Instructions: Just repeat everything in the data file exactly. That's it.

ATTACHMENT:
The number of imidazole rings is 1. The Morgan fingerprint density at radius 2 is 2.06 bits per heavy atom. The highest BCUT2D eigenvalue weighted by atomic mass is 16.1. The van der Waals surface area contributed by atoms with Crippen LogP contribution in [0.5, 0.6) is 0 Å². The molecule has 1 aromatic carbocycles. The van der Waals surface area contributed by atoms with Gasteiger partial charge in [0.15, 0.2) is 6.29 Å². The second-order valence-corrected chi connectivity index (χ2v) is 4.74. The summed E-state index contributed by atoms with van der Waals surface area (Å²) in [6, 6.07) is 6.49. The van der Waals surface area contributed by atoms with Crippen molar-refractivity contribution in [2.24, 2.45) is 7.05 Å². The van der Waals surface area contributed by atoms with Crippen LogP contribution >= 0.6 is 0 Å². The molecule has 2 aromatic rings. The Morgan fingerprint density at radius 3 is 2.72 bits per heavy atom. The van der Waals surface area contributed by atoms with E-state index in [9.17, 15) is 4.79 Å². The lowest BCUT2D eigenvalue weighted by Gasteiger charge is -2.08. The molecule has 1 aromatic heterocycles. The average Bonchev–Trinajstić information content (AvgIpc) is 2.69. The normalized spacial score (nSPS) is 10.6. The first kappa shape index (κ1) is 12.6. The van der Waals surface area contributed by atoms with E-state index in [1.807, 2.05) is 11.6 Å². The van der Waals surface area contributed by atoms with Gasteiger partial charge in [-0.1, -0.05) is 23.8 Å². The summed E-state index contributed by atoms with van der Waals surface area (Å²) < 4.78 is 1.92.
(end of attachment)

The number of imidazole rings is 1. The Morgan fingerprint density at radius 2 is 2.06 bits per heavy atom. The highest BCUT2D eigenvalue weighted by atomic mass is 16.1. The van der Waals surface area contributed by atoms with Crippen LogP contribution in [0.5, 0.6) is 0 Å². The molecule has 1 aromatic carbocycles. The van der Waals surface area contributed by atoms with Gasteiger partial charge in [0.15, 0.2) is 6.29 Å². The second-order valence-corrected chi connectivity index (χ2v) is 4.74. The summed E-state index contributed by atoms with van der Waals surface area (Å²) in [6, 6.07) is 6.49. The van der Waals surface area contributed by atoms with Crippen molar-refractivity contribution in [2.24, 2.45) is 7.05 Å². The van der Waals surface area contributed by atoms with Crippen LogP contribution >= 0.6 is 0 Å². The molecule has 2 aromatic rings. The Morgan fingerprint density at radius 3 is 2.72 bits per heavy atom. The van der Waals surface area contributed by atoms with E-state index in [9.17, 15) is 4.79 Å². The lowest BCUT2D eigenvalue weighted by Gasteiger charge is -2.08. The molecule has 1 aromatic heterocycles. The average Bonchev–Trinajstić information content (AvgIpc) is 2.69. The normalized spacial score (nSPS) is 10.6. The first kappa shape index (κ1) is 12.6. The van der Waals surface area contributed by atoms with E-state index in [1.807, 2.05) is 11.6 Å². The van der Waals surface area contributed by atoms with Gasteiger partial charge in [-0.1, -0.05) is 23.8 Å². The summed E-state index contributed by atoms with van der Waals surface area (Å²) < 4.78 is 1.92.